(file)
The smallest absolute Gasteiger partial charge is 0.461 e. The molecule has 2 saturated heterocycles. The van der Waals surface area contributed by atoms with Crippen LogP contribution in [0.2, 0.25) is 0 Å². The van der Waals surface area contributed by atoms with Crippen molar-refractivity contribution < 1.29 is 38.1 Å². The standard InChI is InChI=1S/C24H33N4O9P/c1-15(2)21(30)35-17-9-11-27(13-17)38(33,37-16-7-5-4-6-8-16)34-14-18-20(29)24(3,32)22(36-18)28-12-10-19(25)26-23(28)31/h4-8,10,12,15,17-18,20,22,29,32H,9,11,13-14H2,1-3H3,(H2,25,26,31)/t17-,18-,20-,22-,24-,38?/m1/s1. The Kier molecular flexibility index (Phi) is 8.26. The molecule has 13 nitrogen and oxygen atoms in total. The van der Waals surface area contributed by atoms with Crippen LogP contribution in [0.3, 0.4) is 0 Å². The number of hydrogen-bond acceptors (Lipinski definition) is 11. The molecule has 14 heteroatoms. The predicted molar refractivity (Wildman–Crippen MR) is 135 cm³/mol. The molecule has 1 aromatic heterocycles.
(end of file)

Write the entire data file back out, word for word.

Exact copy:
The smallest absolute Gasteiger partial charge is 0.461 e. The molecule has 2 saturated heterocycles. The van der Waals surface area contributed by atoms with Crippen LogP contribution in [0.2, 0.25) is 0 Å². The van der Waals surface area contributed by atoms with Crippen molar-refractivity contribution < 1.29 is 38.1 Å². The standard InChI is InChI=1S/C24H33N4O9P/c1-15(2)21(30)35-17-9-11-27(13-17)38(33,37-16-7-5-4-6-8-16)34-14-18-20(29)24(3,32)22(36-18)28-12-10-19(25)26-23(28)31/h4-8,10,12,15,17-18,20,22,29,32H,9,11,13-14H2,1-3H3,(H2,25,26,31)/t17-,18-,20-,22-,24-,38?/m1/s1. The Kier molecular flexibility index (Phi) is 8.26. The molecule has 13 nitrogen and oxygen atoms in total. The van der Waals surface area contributed by atoms with Crippen LogP contribution in [0.3, 0.4) is 0 Å². The number of hydrogen-bond acceptors (Lipinski definition) is 11. The molecule has 14 heteroatoms. The predicted molar refractivity (Wildman–Crippen MR) is 135 cm³/mol. The molecule has 1 aromatic heterocycles.